Continuous and high-intensity interval training: Which promotes higher pleasure?

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Objectives: To compare the psychological responses to continuous (CT) and high-intensity interval training (HIT) sessions. Methods: Fifteen men attended one CT session and one HIT session. During the first visit, the maximum heart rate, VO2Peak and respiratory compensation point (RCP) were determined through a maximal cardiopulmonary exercise test. The HIT stimulus intensity corresponded to 100% of VO2Peak, and the average intensity of both sessions was maintained at 15% below the RCP. The order of the sessions was randomized. Psychological and physiological variables were recorded before, during and after each session. Results: There were no significant differences between the average percentages of VO2 during the two exercise sessions (HIT: 73.3% vs. CT: 71.8%; p = 0.779). Lower responses on the feeling scale (p≤0.01) and higher responses on the felt arousal scale (p≤0.001) and the rating of perceived exertion were obtained during the HIT session. Despite the more negative feeling scale responses observed during HIT and a greater feeling of fatigue (measured by Profile of Mood States) afterwards (p<0.01), the physical activity enjoyment scale was not significantly different between the two conditions (p = 0.779). Conclusion: Despite the same average intensity for both conditions, similar psychological responses under HIT and CT conditions were not observed, suggesting that the higher dependence on anaerobic metabolism during HIT negatively influenced the feeling scale responses. © 2013 Oliveira et al.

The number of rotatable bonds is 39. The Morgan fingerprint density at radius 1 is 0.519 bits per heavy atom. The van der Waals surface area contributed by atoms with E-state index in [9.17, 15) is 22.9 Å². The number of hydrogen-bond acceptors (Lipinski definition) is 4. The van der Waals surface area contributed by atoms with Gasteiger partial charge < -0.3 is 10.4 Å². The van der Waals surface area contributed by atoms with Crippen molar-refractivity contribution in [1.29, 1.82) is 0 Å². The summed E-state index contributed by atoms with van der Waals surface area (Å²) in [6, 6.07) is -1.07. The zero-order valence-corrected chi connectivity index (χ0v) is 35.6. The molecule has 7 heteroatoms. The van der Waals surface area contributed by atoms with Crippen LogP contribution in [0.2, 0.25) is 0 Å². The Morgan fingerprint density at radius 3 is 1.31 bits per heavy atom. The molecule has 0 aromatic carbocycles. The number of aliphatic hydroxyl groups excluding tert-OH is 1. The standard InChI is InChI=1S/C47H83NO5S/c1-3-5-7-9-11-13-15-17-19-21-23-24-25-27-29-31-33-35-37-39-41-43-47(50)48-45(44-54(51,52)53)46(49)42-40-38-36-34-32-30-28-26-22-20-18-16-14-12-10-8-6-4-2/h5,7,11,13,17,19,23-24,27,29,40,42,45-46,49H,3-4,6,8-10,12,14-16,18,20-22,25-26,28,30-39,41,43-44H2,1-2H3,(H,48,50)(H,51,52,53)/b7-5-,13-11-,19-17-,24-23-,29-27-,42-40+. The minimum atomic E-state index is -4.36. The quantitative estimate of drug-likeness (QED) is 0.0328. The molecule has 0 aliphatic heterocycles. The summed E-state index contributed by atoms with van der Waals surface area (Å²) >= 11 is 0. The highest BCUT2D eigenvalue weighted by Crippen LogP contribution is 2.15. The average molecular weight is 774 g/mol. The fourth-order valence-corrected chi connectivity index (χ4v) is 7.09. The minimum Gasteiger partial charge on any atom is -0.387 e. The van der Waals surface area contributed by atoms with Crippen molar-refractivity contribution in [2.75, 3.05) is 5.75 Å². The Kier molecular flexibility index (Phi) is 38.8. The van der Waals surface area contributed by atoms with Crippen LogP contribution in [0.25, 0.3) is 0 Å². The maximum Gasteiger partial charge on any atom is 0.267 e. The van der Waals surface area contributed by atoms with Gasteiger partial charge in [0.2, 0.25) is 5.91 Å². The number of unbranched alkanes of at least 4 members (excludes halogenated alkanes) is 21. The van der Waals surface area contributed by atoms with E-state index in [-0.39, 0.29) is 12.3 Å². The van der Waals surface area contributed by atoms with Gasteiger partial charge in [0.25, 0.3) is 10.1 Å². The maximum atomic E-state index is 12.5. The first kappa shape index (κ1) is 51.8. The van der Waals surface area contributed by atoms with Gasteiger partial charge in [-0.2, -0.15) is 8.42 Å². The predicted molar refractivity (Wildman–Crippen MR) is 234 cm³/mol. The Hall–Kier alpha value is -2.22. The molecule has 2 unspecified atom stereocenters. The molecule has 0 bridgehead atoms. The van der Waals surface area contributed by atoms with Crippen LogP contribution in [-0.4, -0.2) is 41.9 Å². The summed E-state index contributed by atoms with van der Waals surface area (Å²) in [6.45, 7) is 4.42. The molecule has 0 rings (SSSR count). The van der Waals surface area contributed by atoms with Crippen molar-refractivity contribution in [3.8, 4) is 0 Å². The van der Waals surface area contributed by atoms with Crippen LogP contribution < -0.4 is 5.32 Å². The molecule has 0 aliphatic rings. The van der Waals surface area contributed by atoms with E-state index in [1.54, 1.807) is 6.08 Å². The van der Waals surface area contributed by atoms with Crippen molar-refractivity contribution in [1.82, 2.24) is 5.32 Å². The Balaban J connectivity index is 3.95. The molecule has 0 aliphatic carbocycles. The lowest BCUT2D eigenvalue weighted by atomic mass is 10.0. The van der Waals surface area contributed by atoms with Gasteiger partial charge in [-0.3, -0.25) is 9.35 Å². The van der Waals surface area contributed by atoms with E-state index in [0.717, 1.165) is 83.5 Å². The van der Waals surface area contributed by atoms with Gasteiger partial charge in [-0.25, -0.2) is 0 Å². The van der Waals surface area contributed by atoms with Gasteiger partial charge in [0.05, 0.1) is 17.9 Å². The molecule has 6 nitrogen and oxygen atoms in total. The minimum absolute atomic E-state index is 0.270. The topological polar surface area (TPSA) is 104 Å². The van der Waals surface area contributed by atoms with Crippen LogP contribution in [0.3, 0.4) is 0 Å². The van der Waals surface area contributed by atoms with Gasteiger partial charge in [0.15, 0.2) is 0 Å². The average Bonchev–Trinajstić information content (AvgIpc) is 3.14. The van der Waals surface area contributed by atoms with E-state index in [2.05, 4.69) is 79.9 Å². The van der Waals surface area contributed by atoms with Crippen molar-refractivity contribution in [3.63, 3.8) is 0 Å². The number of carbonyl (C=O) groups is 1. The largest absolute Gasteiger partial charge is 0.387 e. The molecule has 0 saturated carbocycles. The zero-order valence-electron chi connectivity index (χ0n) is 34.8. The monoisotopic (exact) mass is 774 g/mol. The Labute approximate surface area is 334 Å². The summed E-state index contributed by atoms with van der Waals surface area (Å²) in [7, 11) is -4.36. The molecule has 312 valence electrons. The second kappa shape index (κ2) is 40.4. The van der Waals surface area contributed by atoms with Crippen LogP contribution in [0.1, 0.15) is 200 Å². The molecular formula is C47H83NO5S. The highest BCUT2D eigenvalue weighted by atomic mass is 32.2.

Oliveira, B. R. R., Slama, F. A., Deslandes, A. C., Furtado, E. S., & Santos, T. M. (2013). Continuous and high-intensity interval training: Which promotes higher pleasure? PLoS ONE, 8(11).

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